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Let's say for argument's sake that if I buy a rotisserie (cooked) chicken from my local grocery store and stick it in the fridge it will last 5 days before it starts to be detectably going bad. Prior to the 5th day the bird tastes and smells fresh.

If I rip the meat off the bones on the 4th day and fry it in some olive oil and/or butter and stick it back in the fridge should I expect it to stay good another 5 days?

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100% with moscafj on what constitutes good/bad and if no detectable bad means OK. The key point to your question, does doing anything to aging food, be it add ingredients, re-cook or reheat it, etc. reset the clock, effectively: NO. If food has aged, it is aged, and there is little to nothing you are going to do to effectively reset that clock.

OK, that statement is not absolute, many raw foods will spoil faster than cooked, and some foods you might be able to slightly extend. I am thinking things like your chicken example. Wait four days and then try to extend its useful life another 5, no, not going to happen in my opinion. But, lets say it is 2 days old, and then you make a soup. Maybe you will get another 4 days from that before it starts to get iffy, but not much more than that.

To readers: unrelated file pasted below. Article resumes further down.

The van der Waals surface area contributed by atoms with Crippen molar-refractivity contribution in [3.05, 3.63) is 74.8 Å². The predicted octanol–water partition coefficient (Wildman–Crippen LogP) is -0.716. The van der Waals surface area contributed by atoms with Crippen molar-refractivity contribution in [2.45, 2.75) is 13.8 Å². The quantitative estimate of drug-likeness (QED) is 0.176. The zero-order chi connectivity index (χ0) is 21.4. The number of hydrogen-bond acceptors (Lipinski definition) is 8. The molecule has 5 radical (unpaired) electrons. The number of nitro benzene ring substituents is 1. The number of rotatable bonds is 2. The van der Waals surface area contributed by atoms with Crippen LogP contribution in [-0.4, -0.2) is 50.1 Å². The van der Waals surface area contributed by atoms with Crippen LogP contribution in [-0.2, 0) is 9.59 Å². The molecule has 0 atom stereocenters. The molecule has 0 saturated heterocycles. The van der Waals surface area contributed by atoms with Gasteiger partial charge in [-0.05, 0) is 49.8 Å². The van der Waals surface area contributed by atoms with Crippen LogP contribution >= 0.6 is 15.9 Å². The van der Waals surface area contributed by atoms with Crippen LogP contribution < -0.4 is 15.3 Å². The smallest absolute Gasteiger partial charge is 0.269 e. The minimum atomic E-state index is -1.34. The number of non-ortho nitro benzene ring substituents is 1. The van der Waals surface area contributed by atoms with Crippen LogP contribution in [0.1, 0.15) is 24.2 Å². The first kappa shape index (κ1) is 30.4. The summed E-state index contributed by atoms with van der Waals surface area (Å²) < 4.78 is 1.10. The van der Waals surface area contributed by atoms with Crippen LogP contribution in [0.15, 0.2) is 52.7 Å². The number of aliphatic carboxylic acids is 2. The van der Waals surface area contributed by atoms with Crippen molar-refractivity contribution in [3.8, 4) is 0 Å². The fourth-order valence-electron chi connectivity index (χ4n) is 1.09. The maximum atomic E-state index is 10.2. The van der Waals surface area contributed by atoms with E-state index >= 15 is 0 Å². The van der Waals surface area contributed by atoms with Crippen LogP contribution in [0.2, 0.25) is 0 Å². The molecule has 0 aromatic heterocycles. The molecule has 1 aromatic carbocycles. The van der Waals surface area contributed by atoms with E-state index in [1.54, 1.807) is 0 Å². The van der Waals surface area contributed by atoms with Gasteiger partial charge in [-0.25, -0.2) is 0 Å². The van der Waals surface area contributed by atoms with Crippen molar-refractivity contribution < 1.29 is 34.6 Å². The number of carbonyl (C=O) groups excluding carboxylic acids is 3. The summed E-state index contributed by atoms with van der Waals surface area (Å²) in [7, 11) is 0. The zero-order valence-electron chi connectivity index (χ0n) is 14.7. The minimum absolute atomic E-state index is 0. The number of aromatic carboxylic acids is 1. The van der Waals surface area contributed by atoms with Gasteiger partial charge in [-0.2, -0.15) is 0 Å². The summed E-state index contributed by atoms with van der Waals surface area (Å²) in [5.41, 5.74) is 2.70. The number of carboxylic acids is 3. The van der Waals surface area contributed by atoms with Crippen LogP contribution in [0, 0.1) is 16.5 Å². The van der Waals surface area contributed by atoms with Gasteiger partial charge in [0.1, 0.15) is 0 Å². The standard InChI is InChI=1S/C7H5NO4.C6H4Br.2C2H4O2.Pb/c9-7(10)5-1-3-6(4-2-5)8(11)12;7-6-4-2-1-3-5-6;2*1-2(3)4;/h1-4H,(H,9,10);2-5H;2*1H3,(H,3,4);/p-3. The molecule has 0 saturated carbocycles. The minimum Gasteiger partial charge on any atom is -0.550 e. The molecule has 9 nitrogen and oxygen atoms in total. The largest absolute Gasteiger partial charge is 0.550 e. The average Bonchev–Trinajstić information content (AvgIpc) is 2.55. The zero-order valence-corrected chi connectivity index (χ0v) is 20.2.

Never are you going to undo any of the aging, regardless of if it is going bad or just becoming lower quality, but for a time you may be able to find an application that is still is good enough quality if safety levels have not been passed. But, it it actually has started to go bad, you may kill some of the active bacteria and the cost of very overcooked product, but few toxins will be removed and some of the active pathogens take more active killing that heating to a still palatable level will accomplish. There may even be a few instances this is not true, but I cannot imagine meat being one of them. (Personal bias, but I always also assume that grocery store prepared foods were likely items that were close to shelf useful life limits to begin with, so I assume a shorter left-over life than if I had bought the item fresh and made it myself.)

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There are several things to consider here. Fist "detectably going bad" is probably beyond the point where there are potential safety issues. Second, it is probably difficult for you to determine how long the chicken may have been in the danger zone between grocery store cooking, storage, travel time to your home, and refrigeration. Consider how long it might take a whole roti-chicken to pass through the danger zone and cool to safe temps. So, you have a potential opportunity for bacterial growth to begin with. Thirdly, smell and taste are not reliable indicators of safety. Plenty of potentially bad stuff happens with out you sensing it. Fourth, what you cook it in (oil or butter, for example) is not relevant. Finally, reheating generally does not reset the safety of your food, especially with the unknowns that you presented in your query. For example, food heated poorly, multiple times, could support bacterial growth that becomes more heat resistant.

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